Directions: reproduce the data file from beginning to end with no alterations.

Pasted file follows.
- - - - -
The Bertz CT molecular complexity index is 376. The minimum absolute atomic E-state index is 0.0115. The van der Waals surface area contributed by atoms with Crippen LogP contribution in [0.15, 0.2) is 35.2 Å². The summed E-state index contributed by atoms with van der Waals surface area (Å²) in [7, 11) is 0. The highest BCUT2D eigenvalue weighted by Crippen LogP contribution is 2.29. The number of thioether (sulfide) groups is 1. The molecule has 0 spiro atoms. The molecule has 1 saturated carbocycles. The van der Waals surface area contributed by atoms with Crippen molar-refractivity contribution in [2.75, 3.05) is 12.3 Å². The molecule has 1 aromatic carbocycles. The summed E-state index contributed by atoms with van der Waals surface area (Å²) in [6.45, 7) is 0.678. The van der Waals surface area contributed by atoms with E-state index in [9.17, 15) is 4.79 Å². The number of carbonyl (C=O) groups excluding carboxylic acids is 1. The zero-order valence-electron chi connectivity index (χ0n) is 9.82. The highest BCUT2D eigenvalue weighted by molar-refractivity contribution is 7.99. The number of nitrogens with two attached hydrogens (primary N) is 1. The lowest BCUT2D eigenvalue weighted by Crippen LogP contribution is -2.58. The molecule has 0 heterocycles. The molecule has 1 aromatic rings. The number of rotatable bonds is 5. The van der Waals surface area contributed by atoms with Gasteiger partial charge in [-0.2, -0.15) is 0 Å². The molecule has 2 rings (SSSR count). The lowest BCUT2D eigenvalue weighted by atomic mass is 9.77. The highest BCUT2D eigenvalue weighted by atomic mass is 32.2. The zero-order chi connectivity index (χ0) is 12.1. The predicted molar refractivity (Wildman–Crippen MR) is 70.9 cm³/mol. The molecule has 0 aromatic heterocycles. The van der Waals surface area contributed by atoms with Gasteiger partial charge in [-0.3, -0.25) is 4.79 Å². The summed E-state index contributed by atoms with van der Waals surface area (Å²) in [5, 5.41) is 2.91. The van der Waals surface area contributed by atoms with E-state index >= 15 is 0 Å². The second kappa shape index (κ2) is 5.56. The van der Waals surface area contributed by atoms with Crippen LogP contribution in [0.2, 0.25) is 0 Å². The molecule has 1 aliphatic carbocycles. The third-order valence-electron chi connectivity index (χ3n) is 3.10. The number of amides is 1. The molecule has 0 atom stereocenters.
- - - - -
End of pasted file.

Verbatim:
The Bertz CT molecular complexity index is 376. The minimum absolute atomic E-state index is 0.0115. The van der Waals surface area contributed by atoms with Crippen LogP contribution in [0.15, 0.2) is 35.2 Å². The summed E-state index contributed by atoms with van der Waals surface area (Å²) in [7, 11) is 0. The highest BCUT2D eigenvalue weighted by Crippen LogP contribution is 2.29. The number of thioether (sulfide) groups is 1. The molecule has 0 spiro atoms. The molecule has 1 saturated carbocycles. The van der Waals surface area contributed by atoms with Crippen molar-refractivity contribution in [2.75, 3.05) is 12.3 Å². The molecule has 1 aromatic carbocycles. The summed E-state index contributed by atoms with van der Waals surface area (Å²) in [6.45, 7) is 0.678. The van der Waals surface area contributed by atoms with E-state index in [9.17, 15) is 4.79 Å². The number of carbonyl (C=O) groups excluding carboxylic acids is 1. The zero-order valence-electron chi connectivity index (χ0n) is 9.82. The highest BCUT2D eigenvalue weighted by molar-refractivity contribution is 7.99. The number of nitrogens with two attached hydrogens (primary N) is 1. The lowest BCUT2D eigenvalue weighted by Crippen LogP contribution is -2.58. The molecule has 0 heterocycles. The molecule has 1 aromatic rings. The number of rotatable bonds is 5. The van der Waals surface area contributed by atoms with Gasteiger partial charge in [-0.2, -0.15) is 0 Å². The molecule has 2 rings (SSSR count). The lowest BCUT2D eigenvalue weighted by atomic mass is 9.77. The highest BCUT2D eigenvalue weighted by atomic mass is 32.2. The zero-order chi connectivity index (χ0) is 12.1. The predicted molar refractivity (Wildman–Crippen MR) is 70.9 cm³/mol. The molecule has 0 aromatic heterocycles. The van der Waals surface area contributed by atoms with Gasteiger partial charge in [-0.3, -0.25) is 4.79 Å². The summed E-state index contributed by atoms with van der Waals surface area (Å²) in [5, 5.41) is 2.91. The van der Waals surface area contributed by atoms with E-state index >= 15 is 0 Å². The second kappa shape index (κ2) is 5.56. The van der Waals surface area contributed by atoms with Crippen LogP contribution in [0.2, 0.25) is 0 Å². The molecule has 1 aliphatic carbocycles. The third-order valence-electron chi connectivity index (χ3n) is 3.10. The number of amides is 1. The molecule has 0 atom stereocenters.